Australian home loan arrears are starting to trend higher

  • Australian home loan arrears are low but are trending higher.
  • Arrears in prime RBMS securities stood at 1.33% in September, above the 1.17% average seen in August.
  • At a time of falling home prices in many parts of the country, the outlook for the jobs market will determine whether arrears levels stay low.

Home loan arrears are trending higher in Australia, although they still remain low by historical standards.

According to S&P Global Ratings latest RMBS Arrears Statistics report, delinquent housing loans within Australian prime residential mortgage-backed securities (RMBS) fell to 1.33% in September, down from 1.36% in August.

“The trend was consistent across all states and territories in September except Victoria, where loans more than 30 days in arrears increased to 1.18% from 1.16% in August,” S&P said.

“Western Australia in September retained the top spot for the highest mortgage arrears, at 2.56%, down from 2.60% the previous month.”

The group said arrears for both owner-occupier and investor loans fell during the month.

“Investor arrears decreased to 1.19% in September from 1.23% in August and owner-occupier arrears fell to 1.52% in September from 1.53% in August,” it said.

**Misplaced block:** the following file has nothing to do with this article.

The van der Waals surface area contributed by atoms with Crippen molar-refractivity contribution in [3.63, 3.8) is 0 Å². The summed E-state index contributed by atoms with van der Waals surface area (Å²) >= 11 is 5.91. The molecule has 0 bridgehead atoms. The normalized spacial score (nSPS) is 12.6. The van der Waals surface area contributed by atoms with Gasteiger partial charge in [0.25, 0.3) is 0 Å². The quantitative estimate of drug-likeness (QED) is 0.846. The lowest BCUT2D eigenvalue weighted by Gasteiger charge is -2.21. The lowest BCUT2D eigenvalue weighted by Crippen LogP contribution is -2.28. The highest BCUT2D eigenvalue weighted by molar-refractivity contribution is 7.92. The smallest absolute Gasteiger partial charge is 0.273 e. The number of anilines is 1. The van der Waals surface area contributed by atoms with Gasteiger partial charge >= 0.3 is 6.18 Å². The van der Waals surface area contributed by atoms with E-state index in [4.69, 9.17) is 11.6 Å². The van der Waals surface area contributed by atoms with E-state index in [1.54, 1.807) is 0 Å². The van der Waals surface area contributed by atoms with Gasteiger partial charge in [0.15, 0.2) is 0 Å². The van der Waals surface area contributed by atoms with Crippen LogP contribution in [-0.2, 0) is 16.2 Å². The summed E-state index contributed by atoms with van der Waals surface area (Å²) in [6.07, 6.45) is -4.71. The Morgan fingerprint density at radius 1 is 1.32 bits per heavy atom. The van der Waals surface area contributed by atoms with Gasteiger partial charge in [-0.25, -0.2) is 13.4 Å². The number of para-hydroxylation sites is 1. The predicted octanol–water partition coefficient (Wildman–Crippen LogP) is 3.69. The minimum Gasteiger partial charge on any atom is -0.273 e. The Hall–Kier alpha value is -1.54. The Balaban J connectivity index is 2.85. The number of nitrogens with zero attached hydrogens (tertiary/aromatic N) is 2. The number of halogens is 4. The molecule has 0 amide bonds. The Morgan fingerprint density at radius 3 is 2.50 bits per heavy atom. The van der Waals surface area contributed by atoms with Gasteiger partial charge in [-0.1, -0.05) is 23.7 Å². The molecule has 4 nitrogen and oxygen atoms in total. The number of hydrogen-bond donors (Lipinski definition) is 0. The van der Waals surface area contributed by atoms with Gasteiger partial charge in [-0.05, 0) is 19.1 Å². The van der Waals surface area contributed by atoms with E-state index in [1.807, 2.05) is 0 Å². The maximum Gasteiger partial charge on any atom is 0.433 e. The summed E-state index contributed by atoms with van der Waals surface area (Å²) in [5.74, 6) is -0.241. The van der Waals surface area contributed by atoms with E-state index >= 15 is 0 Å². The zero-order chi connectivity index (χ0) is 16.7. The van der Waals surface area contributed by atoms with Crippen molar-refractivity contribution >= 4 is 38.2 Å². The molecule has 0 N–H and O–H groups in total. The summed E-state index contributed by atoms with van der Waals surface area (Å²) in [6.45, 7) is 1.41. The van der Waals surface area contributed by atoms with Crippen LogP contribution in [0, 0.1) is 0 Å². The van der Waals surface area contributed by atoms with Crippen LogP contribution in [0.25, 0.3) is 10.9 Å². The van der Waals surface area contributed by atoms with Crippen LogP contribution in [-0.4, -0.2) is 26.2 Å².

“During more benign economic conditions, investors have been more impervious to interest-rate rises than owner-occupiers, reflecting their generally higher net wealth position.”

Despite the modest improvement, S&P said arrears continue to sit at slightly higher levels compared to the levels seen in prior years.

“Arrears typically fall at this point in the annual cycle, though the current arrears level of 1.33% is above the 1.17% historical average for September,” it said.

“Arrears remain low overall, though.”


Whether that remains the case will come down to labour market conditions in the future, S&P said.

“Despite declining property prices, mortgage arrears across Australian RMBS portfolios are holding steady,” it said.

“This is in line with our expectations, given employment conditions are generally positive, interest rates are low, and lending competition remains strong for borrowers of good credit quality.”

Like so many other aspects to the Australian economy, the jobs market will play a key role in determining the credit quality of RMBS in the period ahead.

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